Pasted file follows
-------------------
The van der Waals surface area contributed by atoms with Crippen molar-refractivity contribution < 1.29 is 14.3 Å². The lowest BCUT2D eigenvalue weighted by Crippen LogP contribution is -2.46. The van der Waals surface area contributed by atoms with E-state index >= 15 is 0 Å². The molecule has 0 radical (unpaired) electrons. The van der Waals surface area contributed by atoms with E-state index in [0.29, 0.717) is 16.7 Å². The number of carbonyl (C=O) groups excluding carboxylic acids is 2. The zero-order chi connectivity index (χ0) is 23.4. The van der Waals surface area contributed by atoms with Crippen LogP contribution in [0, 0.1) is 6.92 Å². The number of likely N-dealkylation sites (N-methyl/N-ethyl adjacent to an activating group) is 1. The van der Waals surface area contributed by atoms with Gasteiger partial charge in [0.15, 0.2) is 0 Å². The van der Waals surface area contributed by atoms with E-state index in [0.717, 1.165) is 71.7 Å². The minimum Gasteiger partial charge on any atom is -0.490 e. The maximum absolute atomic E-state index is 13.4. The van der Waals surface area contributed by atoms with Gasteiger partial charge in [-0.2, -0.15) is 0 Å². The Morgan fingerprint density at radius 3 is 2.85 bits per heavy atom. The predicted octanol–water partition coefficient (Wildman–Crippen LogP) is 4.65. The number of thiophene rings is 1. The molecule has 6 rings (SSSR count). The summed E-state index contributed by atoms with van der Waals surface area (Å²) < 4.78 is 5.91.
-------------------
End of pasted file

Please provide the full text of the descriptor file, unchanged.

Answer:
The van der Waals surface area contributed by atoms with Crippen molar-refractivity contribution < 1.29 is 14.3 Å². The lowest BCUT2D eigenvalue weighted by Crippen LogP contribution is -2.46. The van der Waals surface area contributed by atoms with E-state index >= 15 is 0 Å². The molecule has 0 radical (unpaired) electrons. The van der Waals surface area contributed by atoms with E-state index in [0.29, 0.717) is 16.7 Å². The number of carbonyl (C=O) groups excluding carboxylic acids is 2. The zero-order chi connectivity index (χ0) is 23.4. The van der Waals surface area contributed by atoms with Crippen LogP contribution in [0, 0.1) is 6.92 Å². The number of likely N-dealkylation sites (N-methyl/N-ethyl adjacent to an activating group) is 1. The van der Waals surface area contributed by atoms with Gasteiger partial charge in [0.15, 0.2) is 0 Å². The van der Waals surface area contributed by atoms with E-state index in [0.717, 1.165) is 71.7 Å². The minimum Gasteiger partial charge on any atom is -0.490 e. The maximum absolute atomic E-state index is 13.4. The van der Waals surface area contributed by atoms with Gasteiger partial charge in [-0.2, -0.15) is 0 Å². The Morgan fingerprint density at radius 3 is 2.85 bits per heavy atom. The predicted octanol–water partition coefficient (Wildman–Crippen LogP) is 4.65. The number of thiophene rings is 1. The molecule has 6 rings (SSSR count). The summed E-state index contributed by atoms with van der Waals surface area (Å²) < 4.78 is 5.91.